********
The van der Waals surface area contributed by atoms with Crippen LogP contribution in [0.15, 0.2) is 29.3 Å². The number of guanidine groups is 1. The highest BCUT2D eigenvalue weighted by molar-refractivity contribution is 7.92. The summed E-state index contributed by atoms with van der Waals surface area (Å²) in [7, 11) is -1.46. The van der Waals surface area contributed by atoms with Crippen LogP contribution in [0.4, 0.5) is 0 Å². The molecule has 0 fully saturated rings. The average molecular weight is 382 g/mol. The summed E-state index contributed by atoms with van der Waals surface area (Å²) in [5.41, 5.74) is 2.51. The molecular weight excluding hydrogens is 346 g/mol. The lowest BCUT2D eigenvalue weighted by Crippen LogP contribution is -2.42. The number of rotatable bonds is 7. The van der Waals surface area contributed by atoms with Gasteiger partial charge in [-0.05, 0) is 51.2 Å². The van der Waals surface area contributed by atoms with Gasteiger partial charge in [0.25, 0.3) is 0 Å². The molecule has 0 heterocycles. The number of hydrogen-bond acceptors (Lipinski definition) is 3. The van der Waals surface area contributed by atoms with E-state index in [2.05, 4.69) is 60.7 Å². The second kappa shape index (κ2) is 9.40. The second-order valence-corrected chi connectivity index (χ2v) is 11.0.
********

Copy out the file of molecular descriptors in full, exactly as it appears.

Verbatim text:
The van der Waals surface area contributed by atoms with Crippen LogP contribution in [0.15, 0.2) is 29.3 Å². The number of guanidine groups is 1. The highest BCUT2D eigenvalue weighted by molar-refractivity contribution is 7.92. The summed E-state index contributed by atoms with van der Waals surface area (Å²) in [7, 11) is -1.46. The van der Waals surface area contributed by atoms with Crippen LogP contribution in [0.4, 0.5) is 0 Å². The molecule has 0 fully saturated rings. The average molecular weight is 382 g/mol. The summed E-state index contributed by atoms with van der Waals surface area (Å²) in [5.41, 5.74) is 2.51. The molecular weight excluding hydrogens is 346 g/mol. The lowest BCUT2D eigenvalue weighted by Crippen LogP contribution is -2.42. The number of rotatable bonds is 7. The van der Waals surface area contributed by atoms with Gasteiger partial charge in [-0.05, 0) is 51.2 Å². The van der Waals surface area contributed by atoms with Gasteiger partial charge in [0.25, 0.3) is 0 Å². The molecule has 0 heterocycles. The number of hydrogen-bond acceptors (Lipinski definition) is 3. The van der Waals surface area contributed by atoms with E-state index in [2.05, 4.69) is 60.7 Å². The second kappa shape index (κ2) is 9.40. The second-order valence-corrected chi connectivity index (χ2v) is 11.0.